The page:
John B. Judis, a senior editor at The New Republic and a visiting scholar at the Carnegie Endowment for International Peace, writes about the growth of isolationist sentiment:
Since 1964, polls--first Gallup, then Pew--have been asking Americans whether the "United States should mind its own business internationally and let other countries get along the best they can on their own." An affirmative answer is a good indication of isolationist sentiment and hostility to both liberal internationalism and neoconservatism. In 1964, for instance, Gallup found only 18 percent of Americans agreed, while 70 percent disagreed, with this statement. The number began to rise soon afterwards; by June 1995, with the end of Cold War and the Republican capture of Congress, it had risen to 41 percent.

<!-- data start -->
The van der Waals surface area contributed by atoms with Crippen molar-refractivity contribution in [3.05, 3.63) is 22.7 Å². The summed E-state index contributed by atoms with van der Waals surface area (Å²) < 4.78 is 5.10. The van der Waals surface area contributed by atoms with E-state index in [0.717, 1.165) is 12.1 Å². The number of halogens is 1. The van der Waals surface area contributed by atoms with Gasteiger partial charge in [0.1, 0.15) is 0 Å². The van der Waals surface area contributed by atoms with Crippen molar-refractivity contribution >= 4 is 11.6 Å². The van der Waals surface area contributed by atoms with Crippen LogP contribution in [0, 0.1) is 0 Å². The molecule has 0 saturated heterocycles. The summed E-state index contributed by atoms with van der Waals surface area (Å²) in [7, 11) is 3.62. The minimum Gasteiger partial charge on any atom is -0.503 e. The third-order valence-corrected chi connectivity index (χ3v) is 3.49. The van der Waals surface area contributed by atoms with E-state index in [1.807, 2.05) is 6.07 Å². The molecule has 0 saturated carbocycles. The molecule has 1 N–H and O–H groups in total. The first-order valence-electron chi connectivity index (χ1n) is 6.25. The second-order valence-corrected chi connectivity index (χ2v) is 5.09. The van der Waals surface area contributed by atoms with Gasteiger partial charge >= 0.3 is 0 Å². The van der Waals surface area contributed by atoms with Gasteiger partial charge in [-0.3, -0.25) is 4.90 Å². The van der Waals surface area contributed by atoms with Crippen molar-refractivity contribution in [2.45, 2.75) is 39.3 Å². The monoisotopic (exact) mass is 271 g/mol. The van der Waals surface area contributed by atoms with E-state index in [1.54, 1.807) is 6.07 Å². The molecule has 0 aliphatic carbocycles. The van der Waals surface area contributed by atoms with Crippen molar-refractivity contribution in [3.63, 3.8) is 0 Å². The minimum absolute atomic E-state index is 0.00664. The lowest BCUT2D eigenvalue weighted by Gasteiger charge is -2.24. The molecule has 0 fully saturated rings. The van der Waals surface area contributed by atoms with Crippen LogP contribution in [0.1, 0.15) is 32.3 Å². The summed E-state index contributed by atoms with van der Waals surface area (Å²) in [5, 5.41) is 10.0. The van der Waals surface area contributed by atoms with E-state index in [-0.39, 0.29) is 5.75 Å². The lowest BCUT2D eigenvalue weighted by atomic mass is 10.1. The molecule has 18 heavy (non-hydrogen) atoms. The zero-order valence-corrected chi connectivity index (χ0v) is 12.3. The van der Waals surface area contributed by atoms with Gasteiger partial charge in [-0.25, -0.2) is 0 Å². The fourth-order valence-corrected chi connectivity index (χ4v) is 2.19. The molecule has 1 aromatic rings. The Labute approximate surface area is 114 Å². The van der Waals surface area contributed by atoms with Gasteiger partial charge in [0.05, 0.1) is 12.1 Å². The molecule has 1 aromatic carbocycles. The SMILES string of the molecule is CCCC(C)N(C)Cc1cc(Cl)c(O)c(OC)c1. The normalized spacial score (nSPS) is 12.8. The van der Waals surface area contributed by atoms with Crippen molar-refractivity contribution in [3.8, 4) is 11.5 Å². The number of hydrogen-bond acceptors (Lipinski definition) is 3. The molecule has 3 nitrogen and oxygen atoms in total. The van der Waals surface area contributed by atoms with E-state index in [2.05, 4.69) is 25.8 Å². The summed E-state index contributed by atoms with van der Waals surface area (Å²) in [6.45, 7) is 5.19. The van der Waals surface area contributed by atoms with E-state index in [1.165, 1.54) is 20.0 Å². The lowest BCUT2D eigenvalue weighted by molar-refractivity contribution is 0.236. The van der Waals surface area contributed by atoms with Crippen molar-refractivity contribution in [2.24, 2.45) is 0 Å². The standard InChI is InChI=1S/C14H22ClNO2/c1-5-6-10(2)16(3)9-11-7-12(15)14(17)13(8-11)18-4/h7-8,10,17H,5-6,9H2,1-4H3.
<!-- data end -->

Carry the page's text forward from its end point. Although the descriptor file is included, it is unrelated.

In September 2001, as Americans learned the hard way of our connection to the rest of the world, the number fell to 30 percent. Americans once more saw themselves as having global responsibilities. But according to the current Pew poll, it has now risen to an all-time high of 42 percent. That represents a sharp shift, and according to the Pew numbers, most of it took place in the last year, as Americans have become thoroughly disillusioned with the Iraq war. As might be expected, the public is also increasingly hostile to international institutions. Since 2002 the percentage of Americans believing that the United States "should cooperate fully with the United Nations" has fallen from 67 to 54 percent, and the proportion wanting the United States to go its "own way in international matters ... whether countries agree or not" has risen from 25 to 32 percent.
Perhaps harsh criticism from abroad contributes to these isolationist sentiments as well. Large parts of the world are either concerned about US interventions or about US isolationism, it seems. The article points out that President Chirac was complaining in 1995 that the post of world leader was "vacant." As always, finding the right balance is the key to everything.